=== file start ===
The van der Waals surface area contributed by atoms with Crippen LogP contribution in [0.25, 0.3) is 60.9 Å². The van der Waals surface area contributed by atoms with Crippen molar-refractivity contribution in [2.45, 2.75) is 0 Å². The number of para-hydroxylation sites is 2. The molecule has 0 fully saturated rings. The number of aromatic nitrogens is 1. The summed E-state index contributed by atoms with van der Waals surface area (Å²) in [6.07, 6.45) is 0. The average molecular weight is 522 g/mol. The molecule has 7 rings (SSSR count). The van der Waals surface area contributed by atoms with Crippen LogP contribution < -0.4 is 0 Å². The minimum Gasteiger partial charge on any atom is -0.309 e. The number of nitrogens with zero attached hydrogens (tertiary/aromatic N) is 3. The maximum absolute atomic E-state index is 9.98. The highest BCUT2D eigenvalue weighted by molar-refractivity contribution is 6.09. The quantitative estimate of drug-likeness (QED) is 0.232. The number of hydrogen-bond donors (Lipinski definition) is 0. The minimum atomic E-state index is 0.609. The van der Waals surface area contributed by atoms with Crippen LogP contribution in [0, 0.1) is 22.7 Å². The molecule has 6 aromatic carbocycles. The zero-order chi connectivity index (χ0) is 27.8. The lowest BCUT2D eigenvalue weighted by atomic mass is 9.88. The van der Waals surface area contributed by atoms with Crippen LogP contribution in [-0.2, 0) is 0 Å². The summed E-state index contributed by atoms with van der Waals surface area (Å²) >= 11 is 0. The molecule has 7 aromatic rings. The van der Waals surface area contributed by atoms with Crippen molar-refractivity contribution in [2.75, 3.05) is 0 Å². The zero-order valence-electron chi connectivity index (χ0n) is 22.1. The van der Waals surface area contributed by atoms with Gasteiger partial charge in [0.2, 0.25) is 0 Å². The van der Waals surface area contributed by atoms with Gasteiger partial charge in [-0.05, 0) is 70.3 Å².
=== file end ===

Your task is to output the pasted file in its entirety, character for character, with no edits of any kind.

The van der Waals surface area contributed by atoms with Crippen LogP contribution in [0.25, 0.3) is 60.9 Å². The van der Waals surface area contributed by atoms with Crippen molar-refractivity contribution in [2.45, 2.75) is 0 Å². The number of para-hydroxylation sites is 2. The molecule has 0 fully saturated rings. The number of aromatic nitrogens is 1. The summed E-state index contributed by atoms with van der Waals surface area (Å²) in [6.07, 6.45) is 0. The average molecular weight is 522 g/mol. The molecule has 7 rings (SSSR count). The van der Waals surface area contributed by atoms with Crippen LogP contribution < -0.4 is 0 Å². The minimum Gasteiger partial charge on any atom is -0.309 e. The number of nitrogens with zero attached hydrogens (tertiary/aromatic N) is 3. The maximum absolute atomic E-state index is 9.98. The highest BCUT2D eigenvalue weighted by molar-refractivity contribution is 6.09. The quantitative estimate of drug-likeness (QED) is 0.232. The number of hydrogen-bond donors (Lipinski definition) is 0. The minimum atomic E-state index is 0.609. The van der Waals surface area contributed by atoms with Crippen LogP contribution in [0, 0.1) is 22.7 Å². The molecule has 6 aromatic carbocycles. The zero-order chi connectivity index (χ0) is 27.8. The lowest BCUT2D eigenvalue weighted by atomic mass is 9.88. The van der Waals surface area contributed by atoms with Crippen LogP contribution in [-0.2, 0) is 0 Å². The summed E-state index contributed by atoms with van der Waals surface area (Å²) >= 11 is 0. The molecule has 7 aromatic rings. The van der Waals surface area contributed by atoms with Crippen molar-refractivity contribution in [2.75, 3.05) is 0 Å². The zero-order valence-electron chi connectivity index (χ0n) is 22.1. The van der Waals surface area contributed by atoms with Gasteiger partial charge in [0.2, 0.25) is 0 Å². The van der Waals surface area contributed by atoms with Gasteiger partial charge in [-0.05, 0) is 70.3 Å².